# Why don't we use Hamilton-Jacobi method in QM?

In classical mechanics, we usually try to find a set of coordinates by Hamilton-Jacobi method to transform the Hamiltonian to zero such that the coordinates are conservations.

However, we never try by similar steps to transform the Hamiltonian to zero because what we can get is nothing from the zero-Hamiltonian.

Why don't we use Hamilton-Jacobi method in QM?

• The short answer is: Because canonical transformations generally do not correspond to unitary transformations. Commented Mar 18, 2014 at 14:18

I) Well semiclassically, the Hamilton-Jacobi equation famously appears to lowest order in $\hbar$ in a WKB expansion of the Schrödinger equation. See also Ref. 1.

II) The quantum concept of a canonical transformation (CT)

$$z^I~=~(\hat{q}^i; \hat{p}_i) \quad\longrightarrow\quad Z^J~=~(\hat{Q}^j; \hat{P}_j) \tag{1}$$

(where the old and new canonical variables both satisfy the CCR) typically becomes very difficult to implement to all quantum orders unless we are talking about an affine transformation

$$z^I \quad\longrightarrow\quad Z^J ~=~ A^J{}_I z^I +b^J. \tag{2}$$

Thus the great flexibility of classical CT is (at least from a practice computational point of view, although not from a theoretical point of view) replaced by rigidity at the full quantum level.

III) In practice, when quantizing a theory, one would first seek out the simplest classical formulation of the problem (which yields the same classical equations of motions, and which is most susceptible to quantization), and then try to quantize that.

E.g. if the classical Lagrangian contains an overall square root, one would typically try to find an equivalent classical Lagrangian that is quadratic in the fundamental variables before attempting to quantize the system.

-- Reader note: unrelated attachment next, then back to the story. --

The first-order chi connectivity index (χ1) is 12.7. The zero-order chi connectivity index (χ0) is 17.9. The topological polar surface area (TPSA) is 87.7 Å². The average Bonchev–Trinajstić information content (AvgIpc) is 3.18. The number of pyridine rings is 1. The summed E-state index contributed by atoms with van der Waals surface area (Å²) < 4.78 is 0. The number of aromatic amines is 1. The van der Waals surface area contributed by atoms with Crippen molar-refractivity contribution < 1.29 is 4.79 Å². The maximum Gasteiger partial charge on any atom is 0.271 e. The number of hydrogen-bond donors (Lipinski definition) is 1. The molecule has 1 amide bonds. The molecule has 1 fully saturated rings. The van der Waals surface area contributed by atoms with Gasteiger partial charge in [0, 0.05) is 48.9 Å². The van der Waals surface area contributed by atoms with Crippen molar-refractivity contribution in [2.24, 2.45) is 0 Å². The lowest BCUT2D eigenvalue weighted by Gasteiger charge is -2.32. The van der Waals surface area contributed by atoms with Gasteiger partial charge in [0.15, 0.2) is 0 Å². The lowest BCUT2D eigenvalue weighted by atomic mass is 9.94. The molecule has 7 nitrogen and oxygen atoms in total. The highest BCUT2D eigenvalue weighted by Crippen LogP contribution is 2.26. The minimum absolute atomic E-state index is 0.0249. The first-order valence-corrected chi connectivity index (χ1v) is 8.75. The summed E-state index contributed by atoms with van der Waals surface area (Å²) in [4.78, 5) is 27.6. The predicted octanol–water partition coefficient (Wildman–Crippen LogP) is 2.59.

References:

1. B.S. DeWitt, The Global Approach to QFT, Vol 1, 2003; eq. (13.12).
• I presume the restricted form of your (2) can be traced back to avoiding ordering issues? Commented Apr 29, 2018 at 18:41
• $\uparrow$ Right. Commented Apr 29, 2018 at 19:07
• I can probably find some literature on this but if you have something handy please share. (see v.g. jstor.org/stable/pdf/…) Commented Apr 29, 2018 at 19:09

You can ... and it leads directly to Bohm's formulation of Quantum Mechanics; as that's the essence of what it is: the quantum version of the Hamilton-Jacobi formulation of mechanics. The Quantum Hamilton-Jacobi Equation (under The Quantum Potential); and The Quantum Potential (under Stanford Encyclopedia Of Philosophy archive's Bohmian Mechanics).

Bohm's $$S$$ is the same $$S$$ as in the Hamilton-Jacobi formulation, but it's got an extra "Quantum Potential" $$Q$$ contributing to it, now.

But, I don't know where you're getting the idea from that the Hamilton-Jacobi formulation is about "setting the Hamiltonian to zero". The formulation is not defined or characterized that way, and it's not even true in general, as you can see here: Hamilton-Jacobi Equation.

The Hamiltonian does in fact go to zero though, except it is under a canonical transformation, which comes from solving the Hamilton-Jacobi equation. The hamiltonian is not just set to 0. See Hand and Finch.